Cross-Compliance inspections, as part of the Nitrates Action Programme (NAP) Regulations, have commenced and inspections are currently being carried out by the Northern Ireland Environment Agency (NIEA).

The NAP and Phosphorus Regulations require farmers to keep records. Records must be kept for each calendar year, from 1 January to 31 December. These annual records must be prepared by 30 June of the following year and be retained for a period of five years. NIEA will require Nitrates records to be available on farm for 2008 to 2012 inclusive.

If your farm is selected for an inspection you will need to have the following details available for NIEA:

  • The agricultural area of the farm including the size, location and crop present for each field. This information is on your Single Application Form, or you could use your most up-to-date farm map. If you are not the owner you will be required to provide evidence that you control the land. If you farm common land, you need to provide evidence of the rights of use and the area.
  • The numbers of livestock on the farm and the breakdown of species, type and length of time kept on farm. These records can be sourced from the Herd Register or APHIS online (to access these records use the Nitrates Stock Count option). Stock numbers should be taken at least on the 1st day of each alternate month. For example, 1 Feb, 1 Apr, 1 Jun, 1 Aug, 1 Oct, 1 Dec.
  • The amount, type and dates of any imported or exported organic manure. In addition you will need to have names and addresses of the person providing/receiving this manure and the transporter if he/she is a third party.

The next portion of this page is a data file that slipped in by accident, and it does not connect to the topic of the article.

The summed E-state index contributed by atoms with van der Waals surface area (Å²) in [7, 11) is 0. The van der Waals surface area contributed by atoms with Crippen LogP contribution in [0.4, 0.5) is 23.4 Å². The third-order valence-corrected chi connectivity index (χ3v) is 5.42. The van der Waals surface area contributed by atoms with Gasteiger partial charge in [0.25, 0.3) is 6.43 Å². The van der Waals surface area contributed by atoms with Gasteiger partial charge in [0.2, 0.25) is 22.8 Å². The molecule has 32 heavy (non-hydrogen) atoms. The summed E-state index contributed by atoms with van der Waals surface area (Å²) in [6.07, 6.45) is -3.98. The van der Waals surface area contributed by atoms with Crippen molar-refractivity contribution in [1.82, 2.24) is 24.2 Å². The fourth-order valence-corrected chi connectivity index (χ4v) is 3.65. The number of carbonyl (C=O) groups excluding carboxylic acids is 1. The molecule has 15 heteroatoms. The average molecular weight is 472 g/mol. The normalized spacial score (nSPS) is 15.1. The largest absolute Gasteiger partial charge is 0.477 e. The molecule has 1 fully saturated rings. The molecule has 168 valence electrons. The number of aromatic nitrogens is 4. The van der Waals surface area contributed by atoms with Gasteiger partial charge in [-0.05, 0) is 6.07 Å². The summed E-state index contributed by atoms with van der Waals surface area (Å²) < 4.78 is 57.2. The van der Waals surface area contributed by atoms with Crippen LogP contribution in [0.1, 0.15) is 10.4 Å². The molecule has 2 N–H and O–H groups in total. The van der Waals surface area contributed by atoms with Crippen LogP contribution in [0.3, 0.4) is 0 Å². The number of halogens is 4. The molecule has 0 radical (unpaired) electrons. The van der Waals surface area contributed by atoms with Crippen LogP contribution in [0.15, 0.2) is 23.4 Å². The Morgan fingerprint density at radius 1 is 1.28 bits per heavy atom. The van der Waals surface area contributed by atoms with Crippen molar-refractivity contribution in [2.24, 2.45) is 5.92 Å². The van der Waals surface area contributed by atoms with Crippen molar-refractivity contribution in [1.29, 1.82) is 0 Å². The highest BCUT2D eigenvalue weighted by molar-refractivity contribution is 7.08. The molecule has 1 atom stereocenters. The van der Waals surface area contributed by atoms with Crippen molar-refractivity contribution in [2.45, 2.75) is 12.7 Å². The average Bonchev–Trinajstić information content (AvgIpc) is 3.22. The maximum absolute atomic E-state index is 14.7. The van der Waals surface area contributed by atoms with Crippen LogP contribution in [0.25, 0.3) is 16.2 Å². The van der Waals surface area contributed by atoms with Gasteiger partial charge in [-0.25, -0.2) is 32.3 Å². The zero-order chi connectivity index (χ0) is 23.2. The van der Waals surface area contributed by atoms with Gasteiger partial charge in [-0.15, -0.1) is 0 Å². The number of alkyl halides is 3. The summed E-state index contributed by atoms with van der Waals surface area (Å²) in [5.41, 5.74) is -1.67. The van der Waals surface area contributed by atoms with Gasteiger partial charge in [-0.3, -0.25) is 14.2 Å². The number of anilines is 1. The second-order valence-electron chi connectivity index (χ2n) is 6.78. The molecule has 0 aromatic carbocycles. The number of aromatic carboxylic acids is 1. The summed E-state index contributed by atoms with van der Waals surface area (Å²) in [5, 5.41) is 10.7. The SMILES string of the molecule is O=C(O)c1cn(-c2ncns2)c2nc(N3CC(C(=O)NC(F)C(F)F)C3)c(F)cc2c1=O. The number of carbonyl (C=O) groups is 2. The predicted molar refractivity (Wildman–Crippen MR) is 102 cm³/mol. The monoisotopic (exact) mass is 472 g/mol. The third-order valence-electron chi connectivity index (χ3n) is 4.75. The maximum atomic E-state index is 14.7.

• Fertiliser details. This includes the tonnage and the N & P content of all chemical fertiliser stocks held at the start and end of the year. You need to provide dated invoices or receipts showing certified N and P content of chemical fertiliser and amounts purchased. Records of the tonnage and N and P content of any chemical fertiliser imported in and exported off the farm are also required.
  • Livestock manure storage capacity. From 2009 you have been required to record these details. You will be asked for confirmation of slurry storage capacity for example, dimensions of tanks, e.g. 25m by 4m by 1.8m and 10m by 8m by 1.8m. In addition, you will need to know how many stock and length of time they were housed during the winter. Provided certain criteria are met there are allowances for out-wintering, animals in bedded accommodation, separated cattle slurry, renting additional tanks, poultry litter stored in a midden or field heap and exporting manure to approved outlets. If you wish to avail of any of these allowances, you need to keep additional records.
  • Cropping areas, record the Soil Nitrogen Supply (SNS) index for land growing crops other than grassland and the amount of N applied through organic manures and chemical fertilisers.
  • Record the size and location of each field to which chemical fertiliser containing P has been applied and the type of crop grown. You also need the results of P soil test for each field to which chemical fertiliser containing P has been applied.
  • Chemical P fertiliser records should also include the type and quantity of all chemical fertilisers containing P and the date applied to the field.
  • Statement of foreseeable P requirements of the crop.

Although the phosphorus regulations are not a verifiable standard under cross-compliance, compliance with the regulation is a legal requirement.

If you need help with the NAP measures on nutrient limits, storage requirements and record keeping, then log onto and use the Farm Nutrient Management Calculators that are designed to help you meet the requirements of the NAP. Alternatively a NAP workbook is available from your local DARD Direct office or online at

For further information about the current NAP and Phosphorus Regulations please consult the most recent “Nitrates Action Programme 2011-2014 and Phosphorus Regulations Guidance Booklet” which was updated in November 2012. This booklet is available online at

By Mark Kingston, Countryside Management Delivery Branch, DARD

Image: Fertiliser spreading on grassland O’Gorman Photography